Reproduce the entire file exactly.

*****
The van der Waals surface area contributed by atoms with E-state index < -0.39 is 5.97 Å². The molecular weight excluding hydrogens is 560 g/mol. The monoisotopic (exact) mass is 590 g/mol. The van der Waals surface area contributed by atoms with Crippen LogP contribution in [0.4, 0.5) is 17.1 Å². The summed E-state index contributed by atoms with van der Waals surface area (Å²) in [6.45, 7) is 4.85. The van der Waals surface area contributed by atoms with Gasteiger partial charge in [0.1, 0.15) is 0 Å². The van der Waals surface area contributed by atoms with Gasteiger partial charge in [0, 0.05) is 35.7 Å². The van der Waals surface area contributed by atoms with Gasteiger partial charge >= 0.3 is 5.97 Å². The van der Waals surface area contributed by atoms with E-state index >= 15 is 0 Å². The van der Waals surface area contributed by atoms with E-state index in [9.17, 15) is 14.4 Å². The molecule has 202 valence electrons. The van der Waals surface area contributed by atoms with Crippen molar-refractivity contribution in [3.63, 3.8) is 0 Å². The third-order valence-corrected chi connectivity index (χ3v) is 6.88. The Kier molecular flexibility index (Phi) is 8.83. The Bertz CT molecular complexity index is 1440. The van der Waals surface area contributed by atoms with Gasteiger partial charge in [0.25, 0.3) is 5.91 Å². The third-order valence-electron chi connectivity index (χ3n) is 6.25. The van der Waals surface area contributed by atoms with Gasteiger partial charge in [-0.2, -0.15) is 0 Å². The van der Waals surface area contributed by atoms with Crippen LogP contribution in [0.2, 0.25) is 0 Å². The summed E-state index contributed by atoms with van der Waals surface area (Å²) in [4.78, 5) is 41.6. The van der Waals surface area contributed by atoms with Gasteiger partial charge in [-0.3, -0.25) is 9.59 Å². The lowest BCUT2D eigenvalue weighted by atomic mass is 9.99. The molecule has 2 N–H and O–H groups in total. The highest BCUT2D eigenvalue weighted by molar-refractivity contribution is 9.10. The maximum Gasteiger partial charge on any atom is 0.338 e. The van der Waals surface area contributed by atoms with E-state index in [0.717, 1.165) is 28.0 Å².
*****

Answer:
The van der Waals surface area contributed by atoms with E-state index < -0.39 is 5.97 Å². The molecular weight excluding hydrogens is 560 g/mol. The monoisotopic (exact) mass is 590 g/mol. The van der Waals surface area contributed by atoms with Crippen LogP contribution in [0.4, 0.5) is 17.1 Å². The summed E-state index contributed by atoms with van der Waals surface area (Å²) in [6.45, 7) is 4.85. The van der Waals surface area contributed by atoms with Gasteiger partial charge in [0.1, 0.15) is 0 Å². The van der Waals surface area contributed by atoms with Gasteiger partial charge in [0, 0.05) is 35.7 Å². The van der Waals surface area contributed by atoms with Gasteiger partial charge >= 0.3 is 5.97 Å². The van der Waals surface area contributed by atoms with E-state index >= 15 is 0 Å². The van der Waals surface area contributed by atoms with E-state index in [9.17, 15) is 14.4 Å². The molecule has 202 valence electrons. The van der Waals surface area contributed by atoms with Crippen molar-refractivity contribution in [3.63, 3.8) is 0 Å². The third-order valence-corrected chi connectivity index (χ3v) is 6.88. The Kier molecular flexibility index (Phi) is 8.83. The Bertz CT molecular complexity index is 1440. The van der Waals surface area contributed by atoms with Gasteiger partial charge in [0.25, 0.3) is 5.91 Å². The third-order valence-electron chi connectivity index (χ3n) is 6.25. The van der Waals surface area contributed by atoms with Gasteiger partial charge in [-0.2, -0.15) is 0 Å². The van der Waals surface area contributed by atoms with Crippen LogP contribution in [0.2, 0.25) is 0 Å². The summed E-state index contributed by atoms with van der Waals surface area (Å²) in [4.78, 5) is 41.6. The van der Waals surface area contributed by atoms with Gasteiger partial charge in [-0.3, -0.25) is 9.59 Å². The lowest BCUT2D eigenvalue weighted by atomic mass is 9.99. The molecule has 2 N–H and O–H groups in total. The highest BCUT2D eigenvalue weighted by molar-refractivity contribution is 9.10. The maximum Gasteiger partial charge on any atom is 0.338 e. The van der Waals surface area contributed by atoms with E-state index in [0.717, 1.165) is 28.0 Å².